! whole length of the attic on our hands
1 and knees in dust six inches thick and
[bats and lizards thicker than that, of
course with a grain of salt. All property
taken was, of course, receipted for and
turned over to the colonel.
These churches would make a study for
a backwoodsman, and I'll guarantee he
would, come out lost in the end. Capt.
Spear made some finds in the line of
rifles and swords.
Through the kindness of a staff officer
I was. permitted to go out over the bat
tle ground and a description may prove
interesting, which I will send In a later
letter. —Private W. A. Kimball,
Co. E., 13th Minn. U. S. Vol.,
Manila, P. I.
J. V. l.ißHiidrr Telia of the KntUmN
Served on Ship*.
"Our chief complaint was the mouldy
bread and beef that ought to have been
embalmed that they served us as ra
tions," said J. A. Ijysander, who enlisted
from St. Paul in the navy, in a lecture
on his experiences delivered last evening
at the First Christian church, at Far
rirtgton and Nelson avenues. The lec
ture, which was very largely attended,
was illustrated with a very interesting
series o< stereopticon views.
Mr. Lysander told of his Impressions
and experiences when he first went on
board the training ship Franklin.
"There were 700 of us," he said. "Many
of the men had come from the large
cities and had not grown accustomed to
the experience of having somebody tell
them when to go to bed and when to
rise." ».
In a corner of the room there hung a
regulation hammock such as was In use
on shipboard and Mr. Lysander explain
ed how easily It could be overturned by
one of the acoiimated tars that happened
to want to play a trick on an unsalted
recruit. But It was on the provisions
that he dilated most strongly.
"There was a man named Carey who
had been a labor agitator at Chicago,"
he said. "He took it upon himself to
present our troubles to the captain, and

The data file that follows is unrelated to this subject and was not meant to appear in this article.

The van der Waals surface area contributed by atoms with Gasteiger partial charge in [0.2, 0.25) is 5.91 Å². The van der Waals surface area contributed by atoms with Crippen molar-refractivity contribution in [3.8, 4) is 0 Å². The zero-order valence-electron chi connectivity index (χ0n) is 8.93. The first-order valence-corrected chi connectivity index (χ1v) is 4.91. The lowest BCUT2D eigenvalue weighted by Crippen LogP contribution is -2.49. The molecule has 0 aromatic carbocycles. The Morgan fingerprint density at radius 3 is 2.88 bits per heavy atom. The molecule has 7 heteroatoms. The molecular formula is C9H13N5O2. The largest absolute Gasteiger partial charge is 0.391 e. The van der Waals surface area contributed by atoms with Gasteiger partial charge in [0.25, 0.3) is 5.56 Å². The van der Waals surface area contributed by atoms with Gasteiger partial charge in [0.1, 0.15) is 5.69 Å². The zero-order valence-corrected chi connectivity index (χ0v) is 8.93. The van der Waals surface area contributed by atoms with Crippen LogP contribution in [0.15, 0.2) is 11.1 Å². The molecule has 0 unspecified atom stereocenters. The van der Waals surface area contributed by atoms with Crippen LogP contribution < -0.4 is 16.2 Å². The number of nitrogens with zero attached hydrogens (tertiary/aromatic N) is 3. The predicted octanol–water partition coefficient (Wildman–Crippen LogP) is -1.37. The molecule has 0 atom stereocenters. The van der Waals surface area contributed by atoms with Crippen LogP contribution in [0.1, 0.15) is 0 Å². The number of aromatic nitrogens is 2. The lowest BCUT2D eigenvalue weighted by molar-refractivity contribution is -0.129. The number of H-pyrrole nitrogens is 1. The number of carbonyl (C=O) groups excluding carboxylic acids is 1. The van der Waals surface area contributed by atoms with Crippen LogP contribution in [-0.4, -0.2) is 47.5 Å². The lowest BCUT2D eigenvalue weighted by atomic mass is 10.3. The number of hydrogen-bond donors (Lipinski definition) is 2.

whenever we had a grievance he would
go to the mast with two of the tars and
appeal for redress. The captain did not
seem inclined to do anything on the food
question, and Carey made up his mind
to bring about a change. He enlisted the
service of a steward and had a loaf of
bread put away, together with a chunk
of the meat.
"After two or three days the bread and
meat were served to Carey one morning
at breakfast. The meat smellefi U> heav
en and the bread was equally bad. On
th« advice of the boys Carey took his
breakfast up to the captain and submitted
it respectfully. This led to an investi
gation and resulted In a great improve
ment In our rations."
Views of the Maine, Santiago harbor
and other points of interest were ex
hibited, and in explaining them the lec
turer reviewed the history of the war
and all the naval battles were fought
over again.
What the Record* Shim for the l.mi
Tw«-n« j -Kluh t Years.
The St. Paul weather bureau has com
plied data for the last twenty-eight years
showing the state of the weather in St.
Paul during the montfi" of April.
The mean temperature has been 45 de
grees; the highest, 84 degrees, April 30,
18S7; the lowest. 7 degrees, April 14, 1874,
The coldest month was in 1874, with ar
average of 37 degrees, and the warmest
In 1895, with an average of 52 degrees
The average date on which the last kill
ing frost occurred was May 5.
Dr. Bull's Cough Syrup helps con.
•umptlves and cures incipient consumption ; 1
loosens the phlegm and heals. It is wlthou
doubt th« best cough ■ medicine. Price 26c